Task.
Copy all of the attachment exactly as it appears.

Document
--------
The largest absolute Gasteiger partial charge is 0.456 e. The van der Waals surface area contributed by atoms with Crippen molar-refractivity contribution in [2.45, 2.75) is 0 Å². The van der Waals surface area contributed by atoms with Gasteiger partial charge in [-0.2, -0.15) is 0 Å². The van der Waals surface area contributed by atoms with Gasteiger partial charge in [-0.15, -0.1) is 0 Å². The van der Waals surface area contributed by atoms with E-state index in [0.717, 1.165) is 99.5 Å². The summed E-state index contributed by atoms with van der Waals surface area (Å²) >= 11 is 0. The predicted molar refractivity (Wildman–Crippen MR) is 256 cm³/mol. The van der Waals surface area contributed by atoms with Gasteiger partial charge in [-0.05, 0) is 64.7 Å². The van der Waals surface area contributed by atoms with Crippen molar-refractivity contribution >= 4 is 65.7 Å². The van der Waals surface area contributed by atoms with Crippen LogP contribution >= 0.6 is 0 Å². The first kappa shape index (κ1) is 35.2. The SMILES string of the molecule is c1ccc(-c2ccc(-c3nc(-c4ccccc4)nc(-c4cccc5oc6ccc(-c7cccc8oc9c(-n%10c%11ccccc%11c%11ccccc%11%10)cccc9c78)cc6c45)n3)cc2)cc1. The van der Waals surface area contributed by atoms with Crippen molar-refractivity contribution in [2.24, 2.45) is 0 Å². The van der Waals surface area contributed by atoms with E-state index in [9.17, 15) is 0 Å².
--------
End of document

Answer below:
The largest absolute Gasteiger partial charge is 0.456 e. The van der Waals surface area contributed by atoms with Crippen molar-refractivity contribution in [2.45, 2.75) is 0 Å². The van der Waals surface area contributed by atoms with Gasteiger partial charge in [-0.2, -0.15) is 0 Å². The van der Waals surface area contributed by atoms with Gasteiger partial charge in [-0.15, -0.1) is 0 Å². The van der Waals surface area contributed by atoms with E-state index in [0.717, 1.165) is 99.5 Å². The summed E-state index contributed by atoms with van der Waals surface area (Å²) >= 11 is 0. The predicted molar refractivity (Wildman–Crippen MR) is 256 cm³/mol. The van der Waals surface area contributed by atoms with Gasteiger partial charge in [-0.05, 0) is 64.7 Å². The van der Waals surface area contributed by atoms with Crippen molar-refractivity contribution >= 4 is 65.7 Å². The van der Waals surface area contributed by atoms with Crippen LogP contribution >= 0.6 is 0 Å². The first kappa shape index (κ1) is 35.2. The SMILES string of the molecule is c1ccc(-c2ccc(-c3nc(-c4ccccc4)nc(-c4cccc5oc6ccc(-c7cccc8oc9c(-n%10c%11ccccc%11c%11ccccc%11%10)cccc9c78)cc6c45)n3)cc2)cc1. The van der Waals surface area contributed by atoms with Crippen molar-refractivity contribution in [2.24, 2.45) is 0 Å². The van der Waals surface area contributed by atoms with E-state index in [9.17, 15) is 0 Å².